Re: Employment history low points

Subject: Re: Employment history low points
From: "Mike O." <obie1121 -at- yahoo -dot- com>
To: "TECHWR-L" <techwr-l -at- lists -dot- raycomm -dot- com>
Date: Tue, 31 Dec 2002 12:23:42 -0800 (PST)

Andrew Plato wrote:
> The entire process of job hunting is "applicant-hostile."
No, only the heavily restrictive application forms are hostile.
I find the social and professional networking scene to be pretty
active and friendly right now, if you do it right.

> Any time you are asking somebody else for a favor
> there is a natural power-imbalence.
You are pretty far along the management track if you think
job-hunting is "asking for a favor." (Brother, can you spare a
dime?) I prefer to think of it as a business relationship.

> They have the job, you have skills. You have to prove
> to them you are right for the job, hence you have to
> survive their challenges.
I think psyching out their screening process is a pretty good
survival skill. Besides, it's fun to see if you can do it. I
wouldn't want to depend on that as the only way to find a job,

> No offense Mike...
None take, Andrew. Even management and body-shops are entitled
to their defenders.

> ...but anybody with 1/10th of a clue will see right
> through these ploys.
As I see through their web forms. It's just a game; the real
jobs are found by word of mouth. But sometimes, there is a real
actual need for your skills buried beneath the layers of crap in
the application process. As I said though, lately I have been
(fortunate?) enough to find work through networking and word of
mouth, so I really haven't been through one of those web forms
in a while. But I still look at them.

Besides, the employers are doing exactly the same thing.
Employers are concealing their identities, cross-posting in
multiple markets, salting their ads with irrelevant keywords,
posting bogus jobs, and posting the same lonely little job with
six different recruiters. If applicants wake up and use the same
tactics, well that's just business. When you are invited to a
knife fight you need to bring a knife.

> Cute tricks and pages of searchbait look awfully desperate.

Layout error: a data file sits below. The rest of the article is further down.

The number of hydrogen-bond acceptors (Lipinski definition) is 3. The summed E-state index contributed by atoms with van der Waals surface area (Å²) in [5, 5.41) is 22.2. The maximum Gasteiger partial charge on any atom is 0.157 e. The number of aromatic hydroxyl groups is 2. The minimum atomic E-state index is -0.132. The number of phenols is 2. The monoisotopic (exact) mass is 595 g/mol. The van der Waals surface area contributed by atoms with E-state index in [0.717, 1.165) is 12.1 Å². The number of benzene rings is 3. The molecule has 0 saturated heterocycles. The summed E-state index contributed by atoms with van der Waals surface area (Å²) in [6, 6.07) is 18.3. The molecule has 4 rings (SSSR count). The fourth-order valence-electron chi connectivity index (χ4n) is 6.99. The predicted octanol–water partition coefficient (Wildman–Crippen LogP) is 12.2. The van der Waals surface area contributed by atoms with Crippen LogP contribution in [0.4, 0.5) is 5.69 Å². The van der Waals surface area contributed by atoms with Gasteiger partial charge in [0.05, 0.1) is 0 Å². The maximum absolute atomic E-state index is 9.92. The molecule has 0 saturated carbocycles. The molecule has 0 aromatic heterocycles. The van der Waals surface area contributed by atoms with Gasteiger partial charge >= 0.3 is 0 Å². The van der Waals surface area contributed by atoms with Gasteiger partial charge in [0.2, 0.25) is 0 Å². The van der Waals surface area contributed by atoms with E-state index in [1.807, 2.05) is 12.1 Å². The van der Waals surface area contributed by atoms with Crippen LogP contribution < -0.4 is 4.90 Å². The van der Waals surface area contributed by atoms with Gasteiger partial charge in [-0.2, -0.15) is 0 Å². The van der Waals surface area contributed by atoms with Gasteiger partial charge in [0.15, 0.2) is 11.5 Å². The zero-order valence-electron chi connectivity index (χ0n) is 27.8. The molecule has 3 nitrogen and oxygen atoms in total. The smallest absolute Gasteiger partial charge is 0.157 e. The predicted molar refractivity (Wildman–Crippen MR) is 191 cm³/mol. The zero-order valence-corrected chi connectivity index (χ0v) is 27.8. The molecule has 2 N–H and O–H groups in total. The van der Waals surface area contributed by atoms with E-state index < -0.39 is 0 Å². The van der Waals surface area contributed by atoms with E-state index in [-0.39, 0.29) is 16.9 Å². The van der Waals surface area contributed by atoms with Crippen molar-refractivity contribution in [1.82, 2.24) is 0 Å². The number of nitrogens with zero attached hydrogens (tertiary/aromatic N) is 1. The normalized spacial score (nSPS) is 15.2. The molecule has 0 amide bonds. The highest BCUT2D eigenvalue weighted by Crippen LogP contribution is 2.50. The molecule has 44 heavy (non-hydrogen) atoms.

The desparate ones are the managers or recruiters who use layers
of restrictive web forms instead of actually reading resumes and
having human conversations with people. Their cute option lists,
radio buttons, and cookies are the real desparate stuff.

> Somebody does read those forms, eventually.
The recruiters themselves told me they didn't read them. I
actually discussed this with many of the people who called me
back. They usually say "Yeah, the forms are really ugly... Can
you send me a Word doc?" Remember, I'm not relying much on
Monster et al anymore, I no longer take them seriously. In fact
I think my accounts expire next week. I mainly use the
activity/quality on the job boards as an unscientific barometer
of the market.

> And the original material will probably go past the
> junior level person on up to the regular person.

> And that regular person may see those tricks and think,
> "this dude can't even follow directions on a web site"
> and toss your resume into the trash.
Yes, come to think of it I _have_ noticed fewer callbacks from
bottom-feeders recently.

> Moreover, some companies have security measures on their web
> databases that will automatically kick out text in fields
> that is too long or contains long strings.
Well, if you successfully retrieve your data and it's intact,
that's a pretty good indication the database didn't kick it out.
Sounds like FUD to me.

> Attempts to repeatedly bang against the web server
> could get your IP address dropped into a kill file
> and blocked.
More FUD; let me know if you have evidence (I'll even take

> It would be more beneficial for job hunters to network with
> decision-makers and technical staff then trying to outsmart
> web servers.
Don't you just HATE it when a web server thinks it is smarter
than you are!!

> Now, a really clever person would take the time to figure out
> what the employer wanted and then custom design a resume
Resumes are _so_ 1990s... send them a corporate brochure

> without having to
> resort to cheap web server tricks.
I think the restrictive application forms are the cheap tricks.

Happy New Year! and happy job-hunting.

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Re: Employment history low points: From: Andrew Plato

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